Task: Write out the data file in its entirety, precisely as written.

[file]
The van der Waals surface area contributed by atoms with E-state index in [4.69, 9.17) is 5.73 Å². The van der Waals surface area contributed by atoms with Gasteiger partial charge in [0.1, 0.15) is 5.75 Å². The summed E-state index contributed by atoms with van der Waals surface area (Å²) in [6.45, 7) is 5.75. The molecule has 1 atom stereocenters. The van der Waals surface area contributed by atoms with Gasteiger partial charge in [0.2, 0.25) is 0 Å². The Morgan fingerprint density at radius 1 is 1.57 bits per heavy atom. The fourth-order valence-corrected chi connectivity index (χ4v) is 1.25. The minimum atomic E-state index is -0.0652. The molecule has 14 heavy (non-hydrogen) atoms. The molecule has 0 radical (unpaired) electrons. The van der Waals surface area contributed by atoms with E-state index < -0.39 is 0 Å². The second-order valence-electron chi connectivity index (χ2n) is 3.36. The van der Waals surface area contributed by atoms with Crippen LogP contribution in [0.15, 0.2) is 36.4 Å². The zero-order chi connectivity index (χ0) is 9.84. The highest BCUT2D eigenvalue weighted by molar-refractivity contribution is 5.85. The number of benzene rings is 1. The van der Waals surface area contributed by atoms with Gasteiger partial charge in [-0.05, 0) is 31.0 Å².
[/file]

The van der Waals surface area contributed by atoms with E-state index in [4.69, 9.17) is 5.73 Å². The van der Waals surface area contributed by atoms with Gasteiger partial charge in [0.1, 0.15) is 5.75 Å². The summed E-state index contributed by atoms with van der Waals surface area (Å²) in [6.45, 7) is 5.75. The molecule has 1 atom stereocenters. The van der Waals surface area contributed by atoms with Gasteiger partial charge in [0.2, 0.25) is 0 Å². The Morgan fingerprint density at radius 1 is 1.57 bits per heavy atom. The fourth-order valence-corrected chi connectivity index (χ4v) is 1.25. The minimum atomic E-state index is -0.0652. The molecule has 14 heavy (non-hydrogen) atoms. The molecule has 0 radical (unpaired) electrons. The van der Waals surface area contributed by atoms with E-state index < -0.39 is 0 Å². The second-order valence-electron chi connectivity index (χ2n) is 3.36. The van der Waals surface area contributed by atoms with Crippen LogP contribution in [0.15, 0.2) is 36.4 Å². The zero-order chi connectivity index (χ0) is 9.84. The highest BCUT2D eigenvalue weighted by molar-refractivity contribution is 5.85. The number of benzene rings is 1. The van der Waals surface area contributed by atoms with Gasteiger partial charge in [-0.05, 0) is 31.0 Å².